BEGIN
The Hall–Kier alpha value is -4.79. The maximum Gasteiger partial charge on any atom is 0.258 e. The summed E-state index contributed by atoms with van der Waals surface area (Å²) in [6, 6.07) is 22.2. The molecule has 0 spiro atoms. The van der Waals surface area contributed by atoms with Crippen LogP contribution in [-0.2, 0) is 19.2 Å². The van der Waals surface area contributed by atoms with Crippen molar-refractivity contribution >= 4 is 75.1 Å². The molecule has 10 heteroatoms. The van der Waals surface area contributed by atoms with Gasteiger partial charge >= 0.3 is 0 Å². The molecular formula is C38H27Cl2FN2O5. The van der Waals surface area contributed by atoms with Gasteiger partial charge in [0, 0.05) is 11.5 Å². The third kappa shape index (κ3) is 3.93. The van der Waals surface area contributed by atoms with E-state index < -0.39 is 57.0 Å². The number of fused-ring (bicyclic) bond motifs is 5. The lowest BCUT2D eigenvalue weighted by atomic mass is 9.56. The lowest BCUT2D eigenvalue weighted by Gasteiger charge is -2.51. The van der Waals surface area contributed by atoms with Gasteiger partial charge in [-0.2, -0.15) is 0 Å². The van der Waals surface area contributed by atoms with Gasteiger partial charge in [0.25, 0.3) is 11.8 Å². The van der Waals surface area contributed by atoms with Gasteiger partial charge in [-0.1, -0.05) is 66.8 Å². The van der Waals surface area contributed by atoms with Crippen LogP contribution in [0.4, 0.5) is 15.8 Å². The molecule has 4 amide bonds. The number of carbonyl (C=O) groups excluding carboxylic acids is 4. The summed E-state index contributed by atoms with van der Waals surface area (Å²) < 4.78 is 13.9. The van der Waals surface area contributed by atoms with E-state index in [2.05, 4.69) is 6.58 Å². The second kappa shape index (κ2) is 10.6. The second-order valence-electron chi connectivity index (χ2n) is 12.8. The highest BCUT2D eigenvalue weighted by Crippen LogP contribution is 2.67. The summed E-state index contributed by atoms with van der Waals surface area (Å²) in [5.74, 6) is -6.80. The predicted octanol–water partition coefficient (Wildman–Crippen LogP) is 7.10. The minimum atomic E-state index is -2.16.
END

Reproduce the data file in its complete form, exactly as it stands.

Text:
The Hall–Kier alpha value is -4.79. The maximum Gasteiger partial charge on any atom is 0.258 e. The summed E-state index contributed by atoms with van der Waals surface area (Å²) in [6, 6.07) is 22.2. The molecule has 0 spiro atoms. The van der Waals surface area contributed by atoms with Crippen LogP contribution in [-0.2, 0) is 19.2 Å². The van der Waals surface area contributed by atoms with Crippen molar-refractivity contribution >= 4 is 75.1 Å². The molecule has 10 heteroatoms. The van der Waals surface area contributed by atoms with Gasteiger partial charge >= 0.3 is 0 Å². The molecular formula is C38H27Cl2FN2O5. The van der Waals surface area contributed by atoms with Gasteiger partial charge in [0, 0.05) is 11.5 Å². The third kappa shape index (κ3) is 3.93. The van der Waals surface area contributed by atoms with E-state index < -0.39 is 57.0 Å². The number of fused-ring (bicyclic) bond motifs is 5. The lowest BCUT2D eigenvalue weighted by atomic mass is 9.56. The lowest BCUT2D eigenvalue weighted by Gasteiger charge is -2.51. The van der Waals surface area contributed by atoms with Gasteiger partial charge in [-0.2, -0.15) is 0 Å². The van der Waals surface area contributed by atoms with Gasteiger partial charge in [0.25, 0.3) is 11.8 Å². The van der Waals surface area contributed by atoms with Gasteiger partial charge in [-0.1, -0.05) is 66.8 Å². The van der Waals surface area contributed by atoms with Crippen LogP contribution in [0.4, 0.5) is 15.8 Å². The molecule has 4 amide bonds. The number of carbonyl (C=O) groups excluding carboxylic acids is 4. The summed E-state index contributed by atoms with van der Waals surface area (Å²) < 4.78 is 13.9. The van der Waals surface area contributed by atoms with E-state index in [2.05, 4.69) is 6.58 Å². The second kappa shape index (κ2) is 10.6. The second-order valence-electron chi connectivity index (χ2n) is 12.8. The highest BCUT2D eigenvalue weighted by Crippen LogP contribution is 2.67. The summed E-state index contributed by atoms with van der Waals surface area (Å²) in [5.74, 6) is -6.80. The predicted octanol–water partition coefficient (Wildman–Crippen LogP) is 7.10. The minimum atomic E-state index is -2.16.